The dualism between nature and culture, anthropocentrism, and the trope of “animal” are far from being all representations of nature in the film. Moreover, this work is far from an exhausting analysis in terms of these points. We only gained a brief insight into them. The film has to offer much more material for further analyses. Future works may also further investigate the dualism of nature and culture as is shows in the dualism between the Indians and the settlers. Roxana Preda broke ground with her distinction between societas and communitas (325) The question in how far a synthesis between nature and culture is reached is a further starting point for interesting investigations. Lastly, a close analysis of the cultural mechanisms behind the film needs to be achieved.
This analysis shows that nature cannot be there for its own sake in Disney’s Pocahontas. It has to serve certain functions and is embedded into cultural practice. The status that ecocritics seek for nature thus cannot be achieved. To use nature for our cultural issues may, however, not be that bad at all. I pointed out that nature and culture have their own picture areas and that a concept that exists in one area can be applied to the other area if a matching concept is found. Sails can be turned into strange clouds and become a part of nature. Vice versa, natural phenomena can be applied to the picture area of culture as in the film and nature becomes a part of culture. Perhaps this is exactly what we need to do to gain a deeper insight into nature and achieve a better understanding of it. “We need to sing with all the voices of the mountains. We need to paint with all the colors of the wind” (Pocahontas scene 15).
Barry, Peter: “Ecocriticism.” Beginning Theory. An Introduction to Literary and Cultural Theory. Manchester: Manchester UP, 2002. 248–71. Print.
Gabriel, Mike, and Eric Goldberg, dir. The Making of Pocahontas. Pocahontas. Disc 2. Disney, 1995. DVD.
Garrard, Greg. Ecocriticism. London: Routledge, 2004. Print.
Pocahontas. Dir. Mike Gabriel and Eric Goldberg. Disney, 1995. Film.
Preda, Roxana. “The Angel in the Ecosystem Revisited: Disney’s Pocahontas and Postmodern Ethics.” From Virgin Land to Disney World. Nature and Discontents in the USA of Yesterday and Today. Ed. Bernd Herzogenrath. Amsterdam: Rodopi, 2001. 317–40. Print.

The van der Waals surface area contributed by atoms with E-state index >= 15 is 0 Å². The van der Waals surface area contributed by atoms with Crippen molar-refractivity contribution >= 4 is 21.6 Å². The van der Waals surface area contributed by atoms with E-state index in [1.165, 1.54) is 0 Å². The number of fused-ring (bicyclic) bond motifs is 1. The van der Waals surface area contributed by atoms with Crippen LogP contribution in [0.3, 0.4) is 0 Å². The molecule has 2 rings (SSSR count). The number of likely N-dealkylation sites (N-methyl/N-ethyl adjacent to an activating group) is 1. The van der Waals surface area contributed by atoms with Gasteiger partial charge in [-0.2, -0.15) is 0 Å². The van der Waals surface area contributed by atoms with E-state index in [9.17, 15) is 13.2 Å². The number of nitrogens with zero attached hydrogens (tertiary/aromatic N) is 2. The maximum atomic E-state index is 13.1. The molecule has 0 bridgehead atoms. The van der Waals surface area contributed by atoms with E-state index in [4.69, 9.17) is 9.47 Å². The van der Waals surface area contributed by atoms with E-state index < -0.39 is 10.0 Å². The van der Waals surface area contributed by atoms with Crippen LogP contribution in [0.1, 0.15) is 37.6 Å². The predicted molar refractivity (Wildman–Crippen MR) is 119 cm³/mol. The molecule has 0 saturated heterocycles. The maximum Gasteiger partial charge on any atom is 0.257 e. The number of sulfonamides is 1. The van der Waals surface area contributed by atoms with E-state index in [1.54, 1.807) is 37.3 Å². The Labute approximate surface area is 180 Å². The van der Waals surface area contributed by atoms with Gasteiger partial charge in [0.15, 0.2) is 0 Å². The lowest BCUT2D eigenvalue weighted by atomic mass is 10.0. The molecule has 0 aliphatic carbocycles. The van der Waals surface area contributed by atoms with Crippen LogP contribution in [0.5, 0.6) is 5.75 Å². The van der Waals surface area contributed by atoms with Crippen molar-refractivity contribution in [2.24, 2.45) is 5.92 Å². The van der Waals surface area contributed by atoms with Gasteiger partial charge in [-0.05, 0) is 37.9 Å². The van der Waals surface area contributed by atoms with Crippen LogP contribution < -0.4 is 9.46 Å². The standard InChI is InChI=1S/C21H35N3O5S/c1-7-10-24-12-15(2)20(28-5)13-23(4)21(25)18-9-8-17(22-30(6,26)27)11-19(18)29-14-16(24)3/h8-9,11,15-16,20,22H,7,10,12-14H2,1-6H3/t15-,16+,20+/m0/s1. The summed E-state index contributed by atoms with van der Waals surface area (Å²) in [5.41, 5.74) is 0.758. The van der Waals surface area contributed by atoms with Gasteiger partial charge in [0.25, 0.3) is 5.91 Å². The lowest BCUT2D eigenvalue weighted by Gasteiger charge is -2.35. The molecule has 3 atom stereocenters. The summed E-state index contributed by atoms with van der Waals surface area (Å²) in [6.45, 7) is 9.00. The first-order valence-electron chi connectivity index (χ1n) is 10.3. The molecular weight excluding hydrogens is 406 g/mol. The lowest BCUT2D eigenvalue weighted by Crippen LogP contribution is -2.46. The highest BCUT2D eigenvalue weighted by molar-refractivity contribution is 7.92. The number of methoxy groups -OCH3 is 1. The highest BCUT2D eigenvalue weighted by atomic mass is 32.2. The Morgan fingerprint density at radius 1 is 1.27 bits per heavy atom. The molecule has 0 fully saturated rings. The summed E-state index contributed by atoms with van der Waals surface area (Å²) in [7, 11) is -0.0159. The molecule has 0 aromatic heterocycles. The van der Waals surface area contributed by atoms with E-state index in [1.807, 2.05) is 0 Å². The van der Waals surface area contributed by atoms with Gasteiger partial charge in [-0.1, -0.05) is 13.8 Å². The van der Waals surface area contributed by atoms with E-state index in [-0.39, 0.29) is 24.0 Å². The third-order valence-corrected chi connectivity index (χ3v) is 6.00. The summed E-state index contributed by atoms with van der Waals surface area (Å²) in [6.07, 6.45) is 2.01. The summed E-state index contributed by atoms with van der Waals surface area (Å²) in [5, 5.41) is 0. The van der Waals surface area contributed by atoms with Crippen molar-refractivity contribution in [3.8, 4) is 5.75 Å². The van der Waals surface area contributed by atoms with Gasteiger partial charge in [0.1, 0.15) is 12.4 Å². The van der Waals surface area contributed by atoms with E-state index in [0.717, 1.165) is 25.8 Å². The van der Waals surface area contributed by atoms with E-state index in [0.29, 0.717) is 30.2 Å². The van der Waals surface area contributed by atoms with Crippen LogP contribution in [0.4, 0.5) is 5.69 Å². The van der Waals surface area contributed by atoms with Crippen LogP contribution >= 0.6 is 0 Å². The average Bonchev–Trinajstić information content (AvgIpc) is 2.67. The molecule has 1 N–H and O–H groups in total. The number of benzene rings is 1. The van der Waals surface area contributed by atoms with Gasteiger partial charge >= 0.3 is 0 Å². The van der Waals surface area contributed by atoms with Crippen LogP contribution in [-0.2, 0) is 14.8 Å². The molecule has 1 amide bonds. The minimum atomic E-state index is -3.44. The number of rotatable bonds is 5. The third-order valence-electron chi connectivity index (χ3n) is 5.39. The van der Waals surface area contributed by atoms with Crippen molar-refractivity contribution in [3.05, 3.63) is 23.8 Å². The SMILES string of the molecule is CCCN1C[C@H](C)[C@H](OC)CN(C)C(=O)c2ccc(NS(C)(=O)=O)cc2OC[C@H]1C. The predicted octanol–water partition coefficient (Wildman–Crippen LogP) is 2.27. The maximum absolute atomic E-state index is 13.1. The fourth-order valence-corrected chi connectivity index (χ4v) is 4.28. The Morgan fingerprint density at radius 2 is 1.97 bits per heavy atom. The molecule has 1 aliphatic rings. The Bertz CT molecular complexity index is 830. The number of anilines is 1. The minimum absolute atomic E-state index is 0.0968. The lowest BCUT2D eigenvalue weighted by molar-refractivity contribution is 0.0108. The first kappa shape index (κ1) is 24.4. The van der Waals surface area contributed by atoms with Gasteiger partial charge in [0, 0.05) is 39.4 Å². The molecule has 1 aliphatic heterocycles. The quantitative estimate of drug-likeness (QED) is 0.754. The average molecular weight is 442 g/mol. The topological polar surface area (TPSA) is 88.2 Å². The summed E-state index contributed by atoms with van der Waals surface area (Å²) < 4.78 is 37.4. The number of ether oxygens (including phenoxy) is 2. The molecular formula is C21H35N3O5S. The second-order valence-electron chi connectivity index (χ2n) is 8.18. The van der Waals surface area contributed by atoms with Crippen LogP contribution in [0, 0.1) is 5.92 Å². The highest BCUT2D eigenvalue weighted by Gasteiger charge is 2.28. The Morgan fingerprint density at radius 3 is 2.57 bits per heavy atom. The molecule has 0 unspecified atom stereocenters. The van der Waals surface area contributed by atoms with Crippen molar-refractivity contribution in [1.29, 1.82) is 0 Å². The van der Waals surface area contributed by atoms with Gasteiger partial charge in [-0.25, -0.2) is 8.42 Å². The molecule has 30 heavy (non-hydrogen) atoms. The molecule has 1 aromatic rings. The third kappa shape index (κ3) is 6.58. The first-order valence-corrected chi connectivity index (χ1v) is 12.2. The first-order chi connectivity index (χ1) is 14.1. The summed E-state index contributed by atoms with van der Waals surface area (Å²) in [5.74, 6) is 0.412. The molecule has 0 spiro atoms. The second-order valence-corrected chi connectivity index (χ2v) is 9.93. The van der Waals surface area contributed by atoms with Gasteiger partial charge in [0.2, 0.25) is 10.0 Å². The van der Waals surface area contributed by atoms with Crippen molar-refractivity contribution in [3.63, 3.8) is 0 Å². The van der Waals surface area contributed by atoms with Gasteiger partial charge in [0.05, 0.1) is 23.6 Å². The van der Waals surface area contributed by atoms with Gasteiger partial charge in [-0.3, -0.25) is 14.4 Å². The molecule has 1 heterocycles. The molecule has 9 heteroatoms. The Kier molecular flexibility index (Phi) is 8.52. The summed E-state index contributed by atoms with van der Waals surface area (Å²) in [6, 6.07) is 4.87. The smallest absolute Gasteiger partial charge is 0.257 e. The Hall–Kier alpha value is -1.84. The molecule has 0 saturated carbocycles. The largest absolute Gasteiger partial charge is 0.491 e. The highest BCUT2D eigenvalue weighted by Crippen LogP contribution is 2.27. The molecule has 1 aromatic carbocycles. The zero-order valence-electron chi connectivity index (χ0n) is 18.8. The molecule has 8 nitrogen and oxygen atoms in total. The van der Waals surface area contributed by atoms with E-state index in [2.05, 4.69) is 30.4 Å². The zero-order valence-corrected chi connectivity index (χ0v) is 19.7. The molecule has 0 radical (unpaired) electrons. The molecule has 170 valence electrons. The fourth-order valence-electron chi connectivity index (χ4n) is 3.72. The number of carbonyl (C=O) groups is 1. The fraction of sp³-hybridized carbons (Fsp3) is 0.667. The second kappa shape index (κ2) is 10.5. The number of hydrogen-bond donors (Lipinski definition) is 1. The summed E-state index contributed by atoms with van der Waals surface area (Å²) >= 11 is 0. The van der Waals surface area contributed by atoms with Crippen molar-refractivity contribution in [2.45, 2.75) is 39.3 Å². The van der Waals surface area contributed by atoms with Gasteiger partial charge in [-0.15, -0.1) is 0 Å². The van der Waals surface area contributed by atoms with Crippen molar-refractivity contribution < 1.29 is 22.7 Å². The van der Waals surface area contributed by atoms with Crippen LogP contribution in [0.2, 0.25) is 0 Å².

As you probably noticed while reading Jens’s paper, he packs lots of engaging ideas into his discussion of Pocahontas. However, you may have felt like each bold heading introduced a brand-new paper, each with an argument that, while related to the other arguments presented here, could nonetheless be developed into a compelling paper in its own right. Jens writes about nature and culture, he writes about representations of animals, he writes about images of leaves—and each of these seems like a brand-new idea.
After Jens submitted this draft to his instructor, she pointed out that by trying to pack every single one of his ideas into a single paper, Jens was actually making it harder for his readers to fully understand any of those ideas. The paper seems oversaturated and dense. She recommended that Jens pick one or two questions and revise his paper to fully answer them. This might mean, of course, that Jens cannot say everything he would like to say about Pocahontas in this paper, but his readers will benefit (and writing is, ultimately, about readers). In a peer-review workshop, Jens’s classmates help him sort through the many threads of his argument and find an engaging focus. Indeed, they point out that a relatively minor theme of Jens’s first draft—consumerism—is perhaps the most surprising and rewarding aspect of his argument.
When literature teachers ask you to revise your writing, they usually don’t want you to simply correct typographical errors, spelling, and the like. Simple corrections are better called proofreadingCorrecting relatively minor errors in prose: for example, misspelled words or mistaken punctuation. than revisionMaking significant improvements to a written work with a particular eye toward the strength of an argument and the clarity of its expression. Revision may include deleting unnecessary information, moving prose elements, adding new transitions between ideas, and enhancing research within the argument.. Instead, professors want you to reconsider your argument—to evaluate how your claims and evidence fit together, to move elements around so your reader can more easily follow your ideas, to add transitional phrases and passages, to delete unnecessary information, and to add new research that clarifies or strengthens your claims.